Researchers said that fitness trackers can help people to lose weight and reduce their body mass index (BMI).
Experts from the University of Minnesota Twin Cities in the US examined previous research on the topic.
They analysed data on 31 studies, which included a total of 2,268 people.
Each study varied in length – between four and 52 weeks – and required participants to set and meet goals based on daily steps and/or to reach the recommended weekly minimum of 150 minutes of moderate-to-vigorous intensity physical activity – usually through brisk walking.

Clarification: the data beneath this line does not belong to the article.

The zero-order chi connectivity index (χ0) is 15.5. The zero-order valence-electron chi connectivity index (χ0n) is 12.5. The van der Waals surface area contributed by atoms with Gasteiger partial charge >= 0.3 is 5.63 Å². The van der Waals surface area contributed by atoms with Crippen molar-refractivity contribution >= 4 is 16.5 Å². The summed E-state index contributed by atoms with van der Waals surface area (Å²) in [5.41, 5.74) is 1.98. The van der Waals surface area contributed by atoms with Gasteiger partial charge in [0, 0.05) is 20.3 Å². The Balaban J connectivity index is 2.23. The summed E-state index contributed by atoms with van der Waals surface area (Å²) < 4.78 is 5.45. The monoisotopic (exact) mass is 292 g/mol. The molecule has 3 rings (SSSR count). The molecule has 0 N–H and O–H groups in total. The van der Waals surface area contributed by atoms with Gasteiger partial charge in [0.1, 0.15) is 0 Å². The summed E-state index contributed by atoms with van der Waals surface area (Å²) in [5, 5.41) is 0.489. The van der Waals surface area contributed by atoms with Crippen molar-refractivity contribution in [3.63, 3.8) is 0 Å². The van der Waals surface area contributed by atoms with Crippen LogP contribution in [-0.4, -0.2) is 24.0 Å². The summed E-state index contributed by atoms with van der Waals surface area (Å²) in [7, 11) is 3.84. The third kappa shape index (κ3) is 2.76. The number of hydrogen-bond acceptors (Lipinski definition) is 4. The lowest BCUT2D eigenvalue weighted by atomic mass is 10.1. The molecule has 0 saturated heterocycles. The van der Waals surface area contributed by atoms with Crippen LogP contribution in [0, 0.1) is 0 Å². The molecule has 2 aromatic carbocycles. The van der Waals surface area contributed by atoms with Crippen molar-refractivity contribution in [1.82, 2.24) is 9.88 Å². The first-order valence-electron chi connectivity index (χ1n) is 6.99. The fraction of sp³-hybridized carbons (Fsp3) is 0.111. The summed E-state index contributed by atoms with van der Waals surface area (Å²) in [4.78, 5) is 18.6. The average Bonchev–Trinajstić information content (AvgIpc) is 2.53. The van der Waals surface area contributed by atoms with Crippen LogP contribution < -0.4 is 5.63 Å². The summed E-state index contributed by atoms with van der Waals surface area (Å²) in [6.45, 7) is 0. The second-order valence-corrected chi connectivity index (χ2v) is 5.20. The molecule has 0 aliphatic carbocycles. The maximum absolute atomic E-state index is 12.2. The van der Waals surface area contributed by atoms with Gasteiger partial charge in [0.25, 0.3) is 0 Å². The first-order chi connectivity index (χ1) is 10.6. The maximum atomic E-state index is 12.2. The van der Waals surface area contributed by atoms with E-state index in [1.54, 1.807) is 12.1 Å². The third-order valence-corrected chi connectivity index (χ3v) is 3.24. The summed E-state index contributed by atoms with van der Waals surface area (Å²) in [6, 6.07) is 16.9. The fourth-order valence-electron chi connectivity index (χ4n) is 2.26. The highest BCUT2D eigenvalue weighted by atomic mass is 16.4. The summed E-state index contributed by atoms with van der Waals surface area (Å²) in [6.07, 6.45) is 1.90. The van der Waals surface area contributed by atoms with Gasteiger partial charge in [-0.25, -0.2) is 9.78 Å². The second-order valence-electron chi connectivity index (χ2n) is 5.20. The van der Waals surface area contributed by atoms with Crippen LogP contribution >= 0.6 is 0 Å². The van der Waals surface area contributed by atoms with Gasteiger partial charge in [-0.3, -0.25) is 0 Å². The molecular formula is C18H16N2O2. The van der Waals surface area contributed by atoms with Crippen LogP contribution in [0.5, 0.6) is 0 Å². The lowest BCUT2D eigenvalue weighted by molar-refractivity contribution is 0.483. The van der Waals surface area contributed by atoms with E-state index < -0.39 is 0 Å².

They found that people who used trackers for at least 12 weeks were likely to reduce their BMI and lose weight.
The study, published in the British Journal of Sports Medicine, found that research-grade step counters or accelerometers by themselves resulted in the most weight loss – an average of 4.4 kg – while the commercial fitness trackers by themselves produced an average loss of nearly 3 kg.
Both types of devices by themselves resulted in a reduction of BMI, but the result was even more profound when the wearers were also given counselling and advice on dietary changes, they added.
“While research grade step counters and accelerometers aren’t available to the public, commercial wearable fitness trackers are, and represent a practical option for people who are overweight/obese and who have weight-related conditions,” the researchers said.